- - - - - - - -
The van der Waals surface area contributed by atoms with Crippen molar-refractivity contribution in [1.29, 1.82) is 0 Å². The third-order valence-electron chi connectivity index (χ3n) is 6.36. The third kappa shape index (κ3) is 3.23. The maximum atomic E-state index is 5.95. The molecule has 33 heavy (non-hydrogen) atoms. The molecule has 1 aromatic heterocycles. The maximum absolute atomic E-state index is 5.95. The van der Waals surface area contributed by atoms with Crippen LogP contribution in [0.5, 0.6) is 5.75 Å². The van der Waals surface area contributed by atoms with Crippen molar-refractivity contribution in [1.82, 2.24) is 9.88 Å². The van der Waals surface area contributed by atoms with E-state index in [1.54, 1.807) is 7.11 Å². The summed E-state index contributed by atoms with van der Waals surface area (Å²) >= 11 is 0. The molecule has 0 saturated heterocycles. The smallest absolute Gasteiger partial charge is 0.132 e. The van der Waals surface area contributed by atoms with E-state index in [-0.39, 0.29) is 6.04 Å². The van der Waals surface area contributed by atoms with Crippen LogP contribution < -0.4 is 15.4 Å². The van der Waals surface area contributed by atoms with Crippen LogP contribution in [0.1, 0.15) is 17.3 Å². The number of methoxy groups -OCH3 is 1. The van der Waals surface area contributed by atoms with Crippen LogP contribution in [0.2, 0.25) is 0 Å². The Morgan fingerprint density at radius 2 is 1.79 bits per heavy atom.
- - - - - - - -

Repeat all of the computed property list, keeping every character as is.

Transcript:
The van der Waals surface area contributed by atoms with Crippen molar-refractivity contribution in [1.29, 1.82) is 0 Å². The third-order valence-electron chi connectivity index (χ3n) is 6.36. The third kappa shape index (κ3) is 3.23. The maximum atomic E-state index is 5.95. The molecule has 33 heavy (non-hydrogen) atoms. The molecule has 1 aromatic heterocycles. The maximum absolute atomic E-state index is 5.95. The van der Waals surface area contributed by atoms with Crippen LogP contribution in [0.5, 0.6) is 5.75 Å². The van der Waals surface area contributed by atoms with Crippen molar-refractivity contribution in [1.82, 2.24) is 9.88 Å². The van der Waals surface area contributed by atoms with E-state index in [1.54, 1.807) is 7.11 Å². The summed E-state index contributed by atoms with van der Waals surface area (Å²) >= 11 is 0. The molecule has 0 saturated heterocycles. The smallest absolute Gasteiger partial charge is 0.132 e. The van der Waals surface area contributed by atoms with E-state index in [-0.39, 0.29) is 6.04 Å². The van der Waals surface area contributed by atoms with Crippen LogP contribution < -0.4 is 15.4 Å². The van der Waals surface area contributed by atoms with Crippen LogP contribution in [0.1, 0.15) is 17.3 Å². The number of methoxy groups -OCH3 is 1. The van der Waals surface area contributed by atoms with Crippen LogP contribution in [0.2, 0.25) is 0 Å². The Morgan fingerprint density at radius 2 is 1.79 bits per heavy atom.